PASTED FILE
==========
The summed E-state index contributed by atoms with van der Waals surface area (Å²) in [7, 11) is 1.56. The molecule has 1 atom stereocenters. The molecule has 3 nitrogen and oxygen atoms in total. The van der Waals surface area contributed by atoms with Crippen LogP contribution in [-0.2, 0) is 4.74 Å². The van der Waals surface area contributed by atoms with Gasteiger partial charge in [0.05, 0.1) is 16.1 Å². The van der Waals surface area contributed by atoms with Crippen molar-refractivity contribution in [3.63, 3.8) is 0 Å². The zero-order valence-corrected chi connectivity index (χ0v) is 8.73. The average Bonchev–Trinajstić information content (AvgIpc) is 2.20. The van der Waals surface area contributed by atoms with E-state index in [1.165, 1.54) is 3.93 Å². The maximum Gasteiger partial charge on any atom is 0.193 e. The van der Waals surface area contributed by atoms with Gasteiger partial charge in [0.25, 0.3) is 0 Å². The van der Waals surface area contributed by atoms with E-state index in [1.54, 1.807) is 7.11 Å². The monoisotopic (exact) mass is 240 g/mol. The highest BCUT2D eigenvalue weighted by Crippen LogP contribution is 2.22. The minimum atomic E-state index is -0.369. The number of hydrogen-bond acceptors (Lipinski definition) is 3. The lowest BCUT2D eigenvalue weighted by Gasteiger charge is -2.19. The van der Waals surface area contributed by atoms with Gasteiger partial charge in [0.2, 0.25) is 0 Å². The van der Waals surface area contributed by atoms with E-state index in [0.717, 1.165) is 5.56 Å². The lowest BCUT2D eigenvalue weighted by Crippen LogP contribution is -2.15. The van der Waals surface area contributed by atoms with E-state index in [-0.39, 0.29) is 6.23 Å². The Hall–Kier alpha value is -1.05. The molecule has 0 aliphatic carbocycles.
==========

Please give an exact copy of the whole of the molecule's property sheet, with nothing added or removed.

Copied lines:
The summed E-state index contributed by atoms with van der Waals surface area (Å²) in [7, 11) is 1.56. The molecule has 1 atom stereocenters. The molecule has 3 nitrogen and oxygen atoms in total. The van der Waals surface area contributed by atoms with Crippen LogP contribution in [-0.2, 0) is 4.74 Å². The van der Waals surface area contributed by atoms with Gasteiger partial charge in [0.05, 0.1) is 16.1 Å². The van der Waals surface area contributed by atoms with Crippen molar-refractivity contribution in [3.63, 3.8) is 0 Å². The zero-order valence-corrected chi connectivity index (χ0v) is 8.73. The average Bonchev–Trinajstić information content (AvgIpc) is 2.20. The van der Waals surface area contributed by atoms with E-state index in [1.165, 1.54) is 3.93 Å². The maximum Gasteiger partial charge on any atom is 0.193 e. The van der Waals surface area contributed by atoms with Gasteiger partial charge in [0.25, 0.3) is 0 Å². The van der Waals surface area contributed by atoms with E-state index in [1.54, 1.807) is 7.11 Å². The monoisotopic (exact) mass is 240 g/mol. The highest BCUT2D eigenvalue weighted by Crippen LogP contribution is 2.22. The minimum atomic E-state index is -0.369. The number of hydrogen-bond acceptors (Lipinski definition) is 3. The lowest BCUT2D eigenvalue weighted by Gasteiger charge is -2.19. The van der Waals surface area contributed by atoms with Gasteiger partial charge in [0.2, 0.25) is 0 Å². The van der Waals surface area contributed by atoms with E-state index in [0.717, 1.165) is 5.56 Å². The lowest BCUT2D eigenvalue weighted by Crippen LogP contribution is -2.15. The van der Waals surface area contributed by atoms with E-state index in [-0.39, 0.29) is 6.23 Å². The Hall–Kier alpha value is -1.05. The molecule has 0 aliphatic carbocycles.